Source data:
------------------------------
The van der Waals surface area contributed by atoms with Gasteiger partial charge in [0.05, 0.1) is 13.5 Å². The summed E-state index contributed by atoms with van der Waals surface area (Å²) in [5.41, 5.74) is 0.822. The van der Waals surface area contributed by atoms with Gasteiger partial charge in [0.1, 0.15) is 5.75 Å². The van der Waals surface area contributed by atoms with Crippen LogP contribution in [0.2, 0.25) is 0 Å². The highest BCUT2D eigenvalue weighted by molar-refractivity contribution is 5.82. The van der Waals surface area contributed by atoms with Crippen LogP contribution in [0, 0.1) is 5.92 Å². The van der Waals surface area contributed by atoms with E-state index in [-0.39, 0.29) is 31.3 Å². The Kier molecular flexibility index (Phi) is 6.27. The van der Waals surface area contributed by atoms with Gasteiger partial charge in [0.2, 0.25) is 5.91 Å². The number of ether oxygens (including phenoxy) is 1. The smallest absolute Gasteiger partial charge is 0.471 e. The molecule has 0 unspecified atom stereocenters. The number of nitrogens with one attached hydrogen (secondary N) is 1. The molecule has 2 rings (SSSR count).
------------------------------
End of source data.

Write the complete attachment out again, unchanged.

The van der Waals surface area contributed by atoms with Gasteiger partial charge in [0.05, 0.1) is 13.5 Å². The summed E-state index contributed by atoms with van der Waals surface area (Å²) in [5.41, 5.74) is 0.822. The van der Waals surface area contributed by atoms with Gasteiger partial charge in [0.1, 0.15) is 5.75 Å². The van der Waals surface area contributed by atoms with Crippen LogP contribution in [0.2, 0.25) is 0 Å². The highest BCUT2D eigenvalue weighted by molar-refractivity contribution is 5.82. The van der Waals surface area contributed by atoms with Crippen LogP contribution in [0, 0.1) is 5.92 Å². The van der Waals surface area contributed by atoms with E-state index in [-0.39, 0.29) is 31.3 Å². The Kier molecular flexibility index (Phi) is 6.27. The van der Waals surface area contributed by atoms with Gasteiger partial charge in [0.2, 0.25) is 5.91 Å². The number of ether oxygens (including phenoxy) is 1. The smallest absolute Gasteiger partial charge is 0.471 e. The molecule has 0 unspecified atom stereocenters. The number of nitrogens with one attached hydrogen (secondary N) is 1. The molecule has 2 rings (SSSR count).